Foxconn’s vaunted Wisconsin facilities, backed by U.S. President Donald Trump, have so far amounted to “a bunch of empty buildings and a lot of questions,” an investigation indicates.
A Milwaukee “innovation center,” intended to staff 500 workers and realize Foxconn’s “AI 8K+5G vision,” was found with unused conference rooms and minimal staff as recently as mid-March, according to The Verge. Some of the people refused to talk to the press, while others wouldn’t confirm or deny their employer.
Permit applications have been made for about $60,000 in renovations, but mostly for three floors being temporarily occupied a financial services firm, Baird. When a Verge reporter called the architect at the head of the firm leading the redesign project, he hung up after learning the story was about Foxconn, and never returned follow-ups.
In the town of Eau Claire, a lab and a co-working space both announced as opening in early 2019 were discovered to be not only unoccupied but still under construction, and one of them not even bought or leased by Foxconn. The building’s owner wanted to turn floors three through six into apartments, but Foxconn repeatedly laid claim to the third floor only to change its mind, also asking for extensions. The company was finally turned away when it tried to renegotiate its contract and pay $500,000 less.
A waterfront innovation center in Green Bay likewise showed no sign of Foxconn, even though it did buy necessary buildings. In fact the center still had tenants including a children’s museum, a bike shop, an architecture firm, and a brunch restaurant.
Similar situations are said to be playing out across Wisconsin. One source described the innovation centers as WeWork-style co-working locations, apparently in contradiction with claims made by Foxconn and former Republican Governor Scott Walker.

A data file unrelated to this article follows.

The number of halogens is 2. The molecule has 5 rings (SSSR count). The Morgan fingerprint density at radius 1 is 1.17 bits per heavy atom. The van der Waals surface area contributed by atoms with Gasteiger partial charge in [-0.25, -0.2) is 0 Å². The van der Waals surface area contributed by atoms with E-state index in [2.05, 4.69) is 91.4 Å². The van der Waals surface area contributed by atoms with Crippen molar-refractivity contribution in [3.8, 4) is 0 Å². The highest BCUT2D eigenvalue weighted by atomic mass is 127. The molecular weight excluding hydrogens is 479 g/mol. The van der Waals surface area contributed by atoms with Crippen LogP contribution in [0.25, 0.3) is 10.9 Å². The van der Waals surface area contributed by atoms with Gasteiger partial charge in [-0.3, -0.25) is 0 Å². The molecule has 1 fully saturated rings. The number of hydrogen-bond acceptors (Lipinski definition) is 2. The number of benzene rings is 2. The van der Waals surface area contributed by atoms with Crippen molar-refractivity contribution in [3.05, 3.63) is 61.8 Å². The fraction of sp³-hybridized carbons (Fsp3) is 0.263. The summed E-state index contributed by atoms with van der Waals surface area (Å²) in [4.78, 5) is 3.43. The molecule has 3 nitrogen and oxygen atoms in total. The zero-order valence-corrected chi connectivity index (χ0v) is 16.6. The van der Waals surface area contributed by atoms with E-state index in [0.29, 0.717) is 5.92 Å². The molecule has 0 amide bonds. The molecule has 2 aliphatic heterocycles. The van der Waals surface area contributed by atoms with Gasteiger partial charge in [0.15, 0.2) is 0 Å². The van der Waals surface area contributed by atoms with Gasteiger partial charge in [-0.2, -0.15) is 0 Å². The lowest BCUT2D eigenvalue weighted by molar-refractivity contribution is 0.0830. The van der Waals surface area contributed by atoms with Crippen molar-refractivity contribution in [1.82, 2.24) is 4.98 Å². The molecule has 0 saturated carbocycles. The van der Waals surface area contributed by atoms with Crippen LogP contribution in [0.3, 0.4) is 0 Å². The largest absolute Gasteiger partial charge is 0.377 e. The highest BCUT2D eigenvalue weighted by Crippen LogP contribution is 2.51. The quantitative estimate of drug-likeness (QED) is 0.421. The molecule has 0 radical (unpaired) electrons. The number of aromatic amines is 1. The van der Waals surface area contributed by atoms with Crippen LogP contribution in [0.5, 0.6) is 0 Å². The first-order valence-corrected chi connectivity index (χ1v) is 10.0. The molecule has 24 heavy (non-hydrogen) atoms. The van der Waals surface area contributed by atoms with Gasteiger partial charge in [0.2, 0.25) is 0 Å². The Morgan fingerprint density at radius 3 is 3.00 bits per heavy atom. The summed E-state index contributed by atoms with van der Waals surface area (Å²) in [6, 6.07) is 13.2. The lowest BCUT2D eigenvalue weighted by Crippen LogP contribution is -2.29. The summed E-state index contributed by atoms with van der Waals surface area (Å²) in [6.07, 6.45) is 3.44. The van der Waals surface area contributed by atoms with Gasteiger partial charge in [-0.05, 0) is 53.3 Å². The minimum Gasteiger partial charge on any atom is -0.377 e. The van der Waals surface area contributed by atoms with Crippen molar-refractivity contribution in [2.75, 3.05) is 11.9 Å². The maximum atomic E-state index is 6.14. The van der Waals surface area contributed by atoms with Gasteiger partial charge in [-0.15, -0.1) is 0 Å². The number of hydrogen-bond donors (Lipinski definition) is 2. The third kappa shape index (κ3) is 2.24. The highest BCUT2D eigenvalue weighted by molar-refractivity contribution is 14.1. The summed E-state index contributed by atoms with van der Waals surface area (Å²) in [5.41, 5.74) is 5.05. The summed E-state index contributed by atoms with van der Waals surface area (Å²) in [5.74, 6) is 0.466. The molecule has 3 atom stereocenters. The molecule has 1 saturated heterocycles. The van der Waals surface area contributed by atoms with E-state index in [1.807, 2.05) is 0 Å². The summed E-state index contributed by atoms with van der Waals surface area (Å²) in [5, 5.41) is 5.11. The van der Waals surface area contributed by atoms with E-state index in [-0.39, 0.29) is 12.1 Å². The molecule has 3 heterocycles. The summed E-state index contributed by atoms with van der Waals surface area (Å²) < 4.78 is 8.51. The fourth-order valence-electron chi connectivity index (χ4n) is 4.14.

In the suburb of Mount Pleasant near Racine, Foxconn’s main Wisconsin complex —occupying 800 acres — is still mostly barren except for a “multipurpose” warehouse, and construction work has halted for three to four months. The city has moreover been accused of threatening eminent domain action to seize land from private homeowners, though some have already sold and moved out. Foxconn has promised to complete a factory by the end of 2020.
At one point the company promised that 13,000 jobs would be created in Wisconsin, but it is still unclear what those people might be doing. The original claim was LCD manufacturing, but that has shifted into a blend with “AI 8K+5G” research. At one point Foxconn admitted it couldn’t build LCDs in Wisconsin and stay competitive. During the LCD phase, there was brief speculation that Apple could become a client.
Foxconn’s Wisconsin efforts could be a Chinese-style “state visit project,” said Harvard business school professor Willy Shih. The idea is that with a preliminary announcement, politicians can be seen as helping jobs and the economy, while businesses generate political goodwill — but the latter ultimately get to do whatever they want, including nothing if it’s better for their bottom line. In fact Foxconn has been accused of this in other places such as Brazil and Pennsylvania.
A major difference in Wisconsin is that Governor Scott Walker offered $4.5 billion in subsidies, and taxpayers have already spent over $300 million on land and infrastructure. Mount Pleasant took on debt to offer a $763 million incentive package, and its costs are now closer to $1 billion.
Either way Foxconn’s project is being treated as a political football. Trump attended the groundbreaking ceremony for the Mount Pleasant facility, touting it as evidence that he is creating U.S. jobs. Walker’s replacement, Democrat Tony Evers, promised to hold Foxconn accountable, but in exiting office Walker signed a bill moving Foxconn’s liaison out of the governor’s purview into the Wisconsin Economic Development Corporation. He also made it impossible for Governor Evers to choose a new WEDC CEO until this September.
State House Minority Leader Gordon Hintz believes that Foxconn may be trying to drag out the project until the 2020 Presidential elections, using it to curry favor with Trump in the middle of his ongoing US-China trade war.